Native Women Who Influenced Indian Politics and Federal Policy

Dina Gilio-Whitaker • August 25, 2016

The turn of the 20th century was a time of intense change for American Indians. Native military resistance to U.S. domination had been vanquished, the population was at its nadir, and the U.S. policy of forced assimilation had produced unprecedented levels of poverty and land loss. By the early 20th century, however, Native people were organizing at the national level to improve conditions on the reservations, and to articulate and assert their political sovereignty. In 1911, they formed the Society of American Indians.

In an era known for its generally progressive political movements, SAI—the first major Native political organization (and the forerunner of today’s National Congress of American Indians)—was composed of many Native intellectuals, not just men but women as well, at a time when their white female counterparts had not yet won the right to vote.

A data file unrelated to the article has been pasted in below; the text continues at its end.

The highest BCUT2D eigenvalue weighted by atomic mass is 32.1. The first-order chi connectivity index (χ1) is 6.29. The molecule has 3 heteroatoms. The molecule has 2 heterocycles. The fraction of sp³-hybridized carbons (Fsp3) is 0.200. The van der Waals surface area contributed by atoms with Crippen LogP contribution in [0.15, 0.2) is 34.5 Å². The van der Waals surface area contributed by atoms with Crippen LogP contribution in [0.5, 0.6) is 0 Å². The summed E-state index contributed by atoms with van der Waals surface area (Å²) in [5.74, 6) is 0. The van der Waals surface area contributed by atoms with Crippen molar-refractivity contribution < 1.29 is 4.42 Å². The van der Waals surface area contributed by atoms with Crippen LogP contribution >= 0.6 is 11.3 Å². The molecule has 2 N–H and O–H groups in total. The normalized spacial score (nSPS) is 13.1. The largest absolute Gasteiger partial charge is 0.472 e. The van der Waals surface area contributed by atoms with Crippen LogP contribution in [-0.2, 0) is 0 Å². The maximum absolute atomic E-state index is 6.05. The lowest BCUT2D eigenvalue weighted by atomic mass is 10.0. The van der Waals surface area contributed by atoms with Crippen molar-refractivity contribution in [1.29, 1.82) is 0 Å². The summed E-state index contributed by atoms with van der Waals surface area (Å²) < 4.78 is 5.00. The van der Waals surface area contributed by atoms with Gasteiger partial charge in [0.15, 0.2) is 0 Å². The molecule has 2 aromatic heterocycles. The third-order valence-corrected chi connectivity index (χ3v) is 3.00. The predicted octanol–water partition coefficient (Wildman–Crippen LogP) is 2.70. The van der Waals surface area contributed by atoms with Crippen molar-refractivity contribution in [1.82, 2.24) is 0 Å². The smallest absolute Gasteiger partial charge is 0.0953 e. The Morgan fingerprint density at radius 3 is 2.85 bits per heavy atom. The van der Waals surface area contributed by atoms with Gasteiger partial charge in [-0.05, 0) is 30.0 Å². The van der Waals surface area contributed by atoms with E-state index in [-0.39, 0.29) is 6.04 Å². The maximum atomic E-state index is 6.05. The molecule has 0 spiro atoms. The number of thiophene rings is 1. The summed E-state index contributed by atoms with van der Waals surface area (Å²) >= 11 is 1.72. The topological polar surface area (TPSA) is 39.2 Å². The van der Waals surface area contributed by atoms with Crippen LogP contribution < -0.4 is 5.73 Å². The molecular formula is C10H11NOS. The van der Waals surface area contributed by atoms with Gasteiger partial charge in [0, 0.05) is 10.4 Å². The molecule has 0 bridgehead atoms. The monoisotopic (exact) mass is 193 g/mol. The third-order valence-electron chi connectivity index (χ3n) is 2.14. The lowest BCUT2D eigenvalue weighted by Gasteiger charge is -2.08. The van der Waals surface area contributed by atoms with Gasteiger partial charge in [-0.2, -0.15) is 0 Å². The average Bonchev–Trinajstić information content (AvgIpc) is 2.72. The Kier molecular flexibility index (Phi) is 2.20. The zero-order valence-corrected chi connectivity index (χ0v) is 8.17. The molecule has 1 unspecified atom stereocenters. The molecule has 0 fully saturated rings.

Continuing our series on notable Native women, we look at three turn-of-the-century activists who helped pave the way to a better future for Indian country. All three lived their lives at the crossroads of the old life and the new, as the modern white world demanded change.

Marie Louise Bottineau Baldwin

Born in 1863, Marie Louise Bottineau Baldwin was Ojibwa from the Turtle Mountain reservation, in what was then Dakota Territory. Her mother was indigenous, and her father was a Frenchman who worked as the Turtle Mountain Chippewa Nation’s attorney and was known to be a fierce advocate for the nation. Marie would follow in her father’s footsteps and become an attorney in 1914.